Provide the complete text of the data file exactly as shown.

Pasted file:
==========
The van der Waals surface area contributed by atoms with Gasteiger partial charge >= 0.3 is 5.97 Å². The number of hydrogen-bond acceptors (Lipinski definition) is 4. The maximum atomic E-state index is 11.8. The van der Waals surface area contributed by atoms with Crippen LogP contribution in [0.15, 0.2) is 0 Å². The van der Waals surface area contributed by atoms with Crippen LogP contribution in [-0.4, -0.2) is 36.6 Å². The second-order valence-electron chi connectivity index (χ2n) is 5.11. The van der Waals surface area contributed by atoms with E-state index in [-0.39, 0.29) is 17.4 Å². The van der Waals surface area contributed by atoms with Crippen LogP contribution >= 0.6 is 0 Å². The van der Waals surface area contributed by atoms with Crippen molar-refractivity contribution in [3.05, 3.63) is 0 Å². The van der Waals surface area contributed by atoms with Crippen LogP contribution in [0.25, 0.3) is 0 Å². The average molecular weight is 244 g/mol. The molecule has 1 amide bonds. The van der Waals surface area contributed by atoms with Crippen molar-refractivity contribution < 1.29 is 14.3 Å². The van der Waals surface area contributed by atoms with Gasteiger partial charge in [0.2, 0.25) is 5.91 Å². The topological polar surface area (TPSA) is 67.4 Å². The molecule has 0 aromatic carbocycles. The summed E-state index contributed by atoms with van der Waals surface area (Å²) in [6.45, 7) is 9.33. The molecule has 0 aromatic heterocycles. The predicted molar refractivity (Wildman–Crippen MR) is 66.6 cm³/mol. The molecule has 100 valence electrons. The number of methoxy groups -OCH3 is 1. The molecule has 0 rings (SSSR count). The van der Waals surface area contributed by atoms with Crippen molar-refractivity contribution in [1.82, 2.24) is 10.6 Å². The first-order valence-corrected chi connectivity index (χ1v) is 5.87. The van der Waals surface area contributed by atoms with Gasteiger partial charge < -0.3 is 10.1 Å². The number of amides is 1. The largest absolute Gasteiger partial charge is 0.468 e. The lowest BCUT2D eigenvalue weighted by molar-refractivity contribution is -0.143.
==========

The van der Waals surface area contributed by atoms with Gasteiger partial charge >= 0.3 is 5.97 Å². The number of hydrogen-bond acceptors (Lipinski definition) is 4. The maximum atomic E-state index is 11.8. The van der Waals surface area contributed by atoms with Crippen LogP contribution in [0.15, 0.2) is 0 Å². The van der Waals surface area contributed by atoms with Crippen LogP contribution in [-0.4, -0.2) is 36.6 Å². The second-order valence-electron chi connectivity index (χ2n) is 5.11. The van der Waals surface area contributed by atoms with E-state index in [-0.39, 0.29) is 17.4 Å². The van der Waals surface area contributed by atoms with Crippen LogP contribution >= 0.6 is 0 Å². The van der Waals surface area contributed by atoms with Crippen molar-refractivity contribution in [3.05, 3.63) is 0 Å². The van der Waals surface area contributed by atoms with Crippen LogP contribution in [0.25, 0.3) is 0 Å². The average molecular weight is 244 g/mol. The molecule has 1 amide bonds. The van der Waals surface area contributed by atoms with Crippen molar-refractivity contribution < 1.29 is 14.3 Å². The van der Waals surface area contributed by atoms with Gasteiger partial charge in [0.2, 0.25) is 5.91 Å². The topological polar surface area (TPSA) is 67.4 Å². The molecule has 0 aromatic carbocycles. The summed E-state index contributed by atoms with van der Waals surface area (Å²) in [6.45, 7) is 9.33. The molecule has 0 aromatic heterocycles. The predicted molar refractivity (Wildman–Crippen MR) is 66.6 cm³/mol. The molecule has 100 valence electrons. The number of methoxy groups -OCH3 is 1. The molecule has 0 rings (SSSR count). The van der Waals surface area contributed by atoms with Crippen molar-refractivity contribution in [1.82, 2.24) is 10.6 Å². The first-order valence-corrected chi connectivity index (χ1v) is 5.87. The van der Waals surface area contributed by atoms with Gasteiger partial charge < -0.3 is 10.1 Å². The number of amides is 1. The largest absolute Gasteiger partial charge is 0.468 e. The lowest BCUT2D eigenvalue weighted by molar-refractivity contribution is -0.143.